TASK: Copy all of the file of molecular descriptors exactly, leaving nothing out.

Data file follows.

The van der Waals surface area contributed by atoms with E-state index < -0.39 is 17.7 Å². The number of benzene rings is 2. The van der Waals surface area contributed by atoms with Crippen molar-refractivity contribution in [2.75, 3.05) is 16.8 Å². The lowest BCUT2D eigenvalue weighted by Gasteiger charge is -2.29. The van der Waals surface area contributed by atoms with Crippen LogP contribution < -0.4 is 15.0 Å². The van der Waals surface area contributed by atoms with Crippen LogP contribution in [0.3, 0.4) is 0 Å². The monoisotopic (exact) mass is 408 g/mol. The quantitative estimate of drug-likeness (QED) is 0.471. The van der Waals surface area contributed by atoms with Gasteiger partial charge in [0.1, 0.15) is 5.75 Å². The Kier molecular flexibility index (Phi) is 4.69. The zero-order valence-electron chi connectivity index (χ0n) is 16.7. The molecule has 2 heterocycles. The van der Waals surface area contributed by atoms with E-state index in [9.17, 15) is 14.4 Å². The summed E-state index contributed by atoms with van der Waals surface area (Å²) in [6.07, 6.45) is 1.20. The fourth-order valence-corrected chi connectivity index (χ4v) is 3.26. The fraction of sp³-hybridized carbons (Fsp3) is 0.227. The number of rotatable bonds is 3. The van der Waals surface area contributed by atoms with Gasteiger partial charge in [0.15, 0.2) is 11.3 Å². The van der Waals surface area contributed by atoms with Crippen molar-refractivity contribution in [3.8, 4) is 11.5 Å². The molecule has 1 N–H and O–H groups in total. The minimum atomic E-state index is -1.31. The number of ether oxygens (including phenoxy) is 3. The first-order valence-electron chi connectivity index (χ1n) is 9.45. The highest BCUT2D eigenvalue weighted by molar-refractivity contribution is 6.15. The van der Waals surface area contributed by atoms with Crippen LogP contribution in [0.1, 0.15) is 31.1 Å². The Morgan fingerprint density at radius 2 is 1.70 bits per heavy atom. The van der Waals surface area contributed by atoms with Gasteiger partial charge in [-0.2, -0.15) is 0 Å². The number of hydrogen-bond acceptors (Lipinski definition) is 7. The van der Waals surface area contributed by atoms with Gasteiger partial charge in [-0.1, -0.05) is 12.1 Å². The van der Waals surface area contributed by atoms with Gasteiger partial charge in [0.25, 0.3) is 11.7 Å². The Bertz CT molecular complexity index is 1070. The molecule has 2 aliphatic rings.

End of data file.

The van der Waals surface area contributed by atoms with E-state index < -0.39 is 17.7 Å². The number of benzene rings is 2. The van der Waals surface area contributed by atoms with Crippen molar-refractivity contribution in [2.75, 3.05) is 16.8 Å². The lowest BCUT2D eigenvalue weighted by Gasteiger charge is -2.29. The van der Waals surface area contributed by atoms with Crippen LogP contribution < -0.4 is 15.0 Å². The van der Waals surface area contributed by atoms with Crippen LogP contribution in [0.3, 0.4) is 0 Å². The monoisotopic (exact) mass is 408 g/mol. The quantitative estimate of drug-likeness (QED) is 0.471. The van der Waals surface area contributed by atoms with Gasteiger partial charge in [0.1, 0.15) is 5.75 Å². The Kier molecular flexibility index (Phi) is 4.69. The zero-order valence-electron chi connectivity index (χ0n) is 16.7. The molecule has 2 heterocycles. The van der Waals surface area contributed by atoms with E-state index in [9.17, 15) is 14.4 Å². The summed E-state index contributed by atoms with van der Waals surface area (Å²) in [6.07, 6.45) is 1.20. The fourth-order valence-corrected chi connectivity index (χ4v) is 3.26. The fraction of sp³-hybridized carbons (Fsp3) is 0.227. The number of rotatable bonds is 3. The van der Waals surface area contributed by atoms with Gasteiger partial charge in [0.15, 0.2) is 11.3 Å². The van der Waals surface area contributed by atoms with Crippen molar-refractivity contribution in [3.8, 4) is 11.5 Å². The molecule has 1 N–H and O–H groups in total. The minimum atomic E-state index is -1.31. The number of ether oxygens (including phenoxy) is 3. The first-order valence-electron chi connectivity index (χ1n) is 9.45. The highest BCUT2D eigenvalue weighted by molar-refractivity contribution is 6.15. The van der Waals surface area contributed by atoms with Crippen LogP contribution in [0.1, 0.15) is 31.1 Å². The Morgan fingerprint density at radius 2 is 1.70 bits per heavy atom. The van der Waals surface area contributed by atoms with Gasteiger partial charge in [-0.2, -0.15) is 0 Å². The number of hydrogen-bond acceptors (Lipinski definition) is 7. The van der Waals surface area contributed by atoms with Gasteiger partial charge in [-0.1, -0.05) is 12.1 Å². The van der Waals surface area contributed by atoms with Gasteiger partial charge in [0.25, 0.3) is 11.7 Å². The Bertz CT molecular complexity index is 1070. The molecule has 2 aliphatic rings.